The Nantucket Conservation Foundation is a private, non-profit land trust that depends contributions from our members to support our science projects, conservation property acquisitions and land management efforts. If you are not already a member, please join us!  www.nantucketconservation.org

20 July, 2016

Nantucket's Coastal Plain Pond Hydrology and Globally Rare Plants!

*Please note, this blog post was originally published in The Inquirer and Mirror July 14th 2016 pg 4B in the article series Island Ecology. The Foundation's Science staff will be regularly contributing to our local newspaper and reprinting articles here in the following week.*
Alamanc Pond, a large Coastal Plain Pond on Nantucket, full of water in mid-summer
Alamanc Pond, a large Coastal Plain Pond on Nantucket, full of water in mid-summer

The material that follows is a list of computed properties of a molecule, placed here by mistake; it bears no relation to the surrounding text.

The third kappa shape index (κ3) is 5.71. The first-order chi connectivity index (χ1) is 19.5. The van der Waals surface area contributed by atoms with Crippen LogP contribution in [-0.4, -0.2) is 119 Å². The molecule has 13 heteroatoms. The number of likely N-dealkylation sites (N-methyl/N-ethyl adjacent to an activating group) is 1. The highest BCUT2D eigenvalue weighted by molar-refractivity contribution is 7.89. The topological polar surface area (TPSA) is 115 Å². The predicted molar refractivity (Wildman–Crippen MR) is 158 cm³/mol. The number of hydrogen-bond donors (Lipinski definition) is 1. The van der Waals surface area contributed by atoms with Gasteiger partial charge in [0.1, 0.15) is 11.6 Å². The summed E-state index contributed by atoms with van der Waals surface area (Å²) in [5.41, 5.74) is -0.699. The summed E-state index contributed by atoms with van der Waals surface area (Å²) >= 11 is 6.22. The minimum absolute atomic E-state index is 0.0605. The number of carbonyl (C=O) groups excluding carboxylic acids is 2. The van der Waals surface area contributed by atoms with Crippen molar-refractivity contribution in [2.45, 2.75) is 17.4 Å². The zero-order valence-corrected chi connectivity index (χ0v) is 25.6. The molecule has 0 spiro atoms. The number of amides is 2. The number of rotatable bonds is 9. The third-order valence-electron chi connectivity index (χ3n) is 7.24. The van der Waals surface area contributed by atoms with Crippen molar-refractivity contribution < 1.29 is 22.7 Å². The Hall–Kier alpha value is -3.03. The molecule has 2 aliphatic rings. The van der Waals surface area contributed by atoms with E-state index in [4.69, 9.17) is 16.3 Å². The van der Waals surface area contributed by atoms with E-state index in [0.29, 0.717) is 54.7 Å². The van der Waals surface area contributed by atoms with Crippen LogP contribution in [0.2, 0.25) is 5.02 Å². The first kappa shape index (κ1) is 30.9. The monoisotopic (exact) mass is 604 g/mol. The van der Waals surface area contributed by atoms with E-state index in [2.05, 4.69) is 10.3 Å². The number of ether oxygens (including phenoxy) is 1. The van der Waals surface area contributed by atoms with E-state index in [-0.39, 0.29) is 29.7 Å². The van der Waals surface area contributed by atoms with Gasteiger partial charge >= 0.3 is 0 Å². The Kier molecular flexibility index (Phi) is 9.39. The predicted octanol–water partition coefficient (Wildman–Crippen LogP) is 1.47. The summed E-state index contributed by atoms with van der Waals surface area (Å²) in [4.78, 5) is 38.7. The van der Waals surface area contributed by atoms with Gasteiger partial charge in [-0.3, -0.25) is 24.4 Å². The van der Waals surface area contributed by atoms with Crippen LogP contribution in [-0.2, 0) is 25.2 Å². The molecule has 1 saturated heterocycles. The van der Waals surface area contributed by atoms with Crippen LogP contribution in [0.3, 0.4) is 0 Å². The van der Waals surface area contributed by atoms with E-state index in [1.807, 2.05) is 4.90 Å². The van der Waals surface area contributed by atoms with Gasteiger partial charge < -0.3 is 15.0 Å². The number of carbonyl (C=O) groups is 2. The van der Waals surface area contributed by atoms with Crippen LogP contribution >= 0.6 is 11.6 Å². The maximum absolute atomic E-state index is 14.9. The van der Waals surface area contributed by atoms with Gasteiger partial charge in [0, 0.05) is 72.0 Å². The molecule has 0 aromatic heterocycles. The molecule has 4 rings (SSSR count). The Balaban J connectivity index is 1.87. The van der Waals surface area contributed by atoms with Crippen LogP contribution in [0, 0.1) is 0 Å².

After a long spring drought with weeks of no rain in June, Almanac Pond in the Middle Moors sat full to the brim with water.
Wait, what?
Of all of the questions I hear about wetlands each year, the water levels in the smaller ponds throughout the island tops the list, usually because the pond levels seem so different from expectations based on weather. On Nantucket Island, our thoughts about water focus on the harbors and the Great Ponds where water levels make intuitive sense – high with high tide, low with low tide or, in the case of the Great Ponds, low when the beach opens and high when closed. But the little ponds throughout the inland parts of the island; Almanac, No-bottom, Wigwam, Jewel, the Pout Ponds and many more, are an entirely different kind of pond.
Coastal plain ponds: small, shallow freshwater ponds found throughout the Northeastern US and Canada and concentrated in coastal areas of southeastern Massachusetts and Rhode Island are home to one of the highest concentrations of rare plants in the region!